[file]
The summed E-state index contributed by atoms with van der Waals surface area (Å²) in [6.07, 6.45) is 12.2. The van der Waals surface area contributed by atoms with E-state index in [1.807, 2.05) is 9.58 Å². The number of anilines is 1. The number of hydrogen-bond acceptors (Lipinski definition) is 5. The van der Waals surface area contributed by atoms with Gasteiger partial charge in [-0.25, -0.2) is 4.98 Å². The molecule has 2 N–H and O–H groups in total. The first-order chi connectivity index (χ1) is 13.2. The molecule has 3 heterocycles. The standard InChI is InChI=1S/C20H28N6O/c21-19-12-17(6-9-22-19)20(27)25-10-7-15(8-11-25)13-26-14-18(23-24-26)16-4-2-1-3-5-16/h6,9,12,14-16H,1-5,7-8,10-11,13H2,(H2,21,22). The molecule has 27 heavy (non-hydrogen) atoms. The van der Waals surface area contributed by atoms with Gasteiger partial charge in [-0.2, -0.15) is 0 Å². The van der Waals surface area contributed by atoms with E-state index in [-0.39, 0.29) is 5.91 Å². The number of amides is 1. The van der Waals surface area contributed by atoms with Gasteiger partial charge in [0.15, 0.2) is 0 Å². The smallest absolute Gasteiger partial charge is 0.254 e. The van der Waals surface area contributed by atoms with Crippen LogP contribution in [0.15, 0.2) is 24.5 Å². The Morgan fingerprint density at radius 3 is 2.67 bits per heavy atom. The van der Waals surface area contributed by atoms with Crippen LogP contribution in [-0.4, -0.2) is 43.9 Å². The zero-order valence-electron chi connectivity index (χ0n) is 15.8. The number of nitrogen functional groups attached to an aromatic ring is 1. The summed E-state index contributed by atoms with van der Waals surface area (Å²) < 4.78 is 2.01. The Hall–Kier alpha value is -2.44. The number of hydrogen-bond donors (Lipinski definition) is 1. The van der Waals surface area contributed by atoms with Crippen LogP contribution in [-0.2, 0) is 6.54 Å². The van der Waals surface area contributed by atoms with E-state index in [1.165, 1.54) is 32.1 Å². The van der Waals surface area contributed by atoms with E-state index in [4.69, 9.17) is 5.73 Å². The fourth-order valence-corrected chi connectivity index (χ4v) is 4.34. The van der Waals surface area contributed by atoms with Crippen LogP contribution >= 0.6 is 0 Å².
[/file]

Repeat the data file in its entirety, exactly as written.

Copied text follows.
The summed E-state index contributed by atoms with van der Waals surface area (Å²) in [6.07, 6.45) is 12.2. The van der Waals surface area contributed by atoms with E-state index in [1.807, 2.05) is 9.58 Å². The number of anilines is 1. The number of hydrogen-bond acceptors (Lipinski definition) is 5. The van der Waals surface area contributed by atoms with Gasteiger partial charge in [-0.25, -0.2) is 4.98 Å². The molecule has 2 N–H and O–H groups in total. The first-order chi connectivity index (χ1) is 13.2. The molecule has 3 heterocycles. The standard InChI is InChI=1S/C20H28N6O/c21-19-12-17(6-9-22-19)20(27)25-10-7-15(8-11-25)13-26-14-18(23-24-26)16-4-2-1-3-5-16/h6,9,12,14-16H,1-5,7-8,10-11,13H2,(H2,21,22). The molecule has 27 heavy (non-hydrogen) atoms. The van der Waals surface area contributed by atoms with Gasteiger partial charge in [-0.2, -0.15) is 0 Å². The van der Waals surface area contributed by atoms with E-state index in [-0.39, 0.29) is 5.91 Å². The number of amides is 1. The van der Waals surface area contributed by atoms with Gasteiger partial charge in [0.15, 0.2) is 0 Å². The smallest absolute Gasteiger partial charge is 0.254 e. The van der Waals surface area contributed by atoms with Crippen LogP contribution in [0.15, 0.2) is 24.5 Å². The Morgan fingerprint density at radius 3 is 2.67 bits per heavy atom. The van der Waals surface area contributed by atoms with Crippen LogP contribution in [-0.4, -0.2) is 43.9 Å². The zero-order valence-electron chi connectivity index (χ0n) is 15.8. The number of nitrogen functional groups attached to an aromatic ring is 1. The summed E-state index contributed by atoms with van der Waals surface area (Å²) < 4.78 is 2.01. The Hall–Kier alpha value is -2.44. The number of hydrogen-bond donors (Lipinski definition) is 1. The van der Waals surface area contributed by atoms with Crippen LogP contribution in [-0.2, 0) is 6.54 Å². The van der Waals surface area contributed by atoms with E-state index in [1.165, 1.54) is 32.1 Å². The van der Waals surface area contributed by atoms with E-state index in [4.69, 9.17) is 5.73 Å². The fourth-order valence-corrected chi connectivity index (χ4v) is 4.34. The van der Waals surface area contributed by atoms with Crippen LogP contribution >= 0.6 is 0 Å².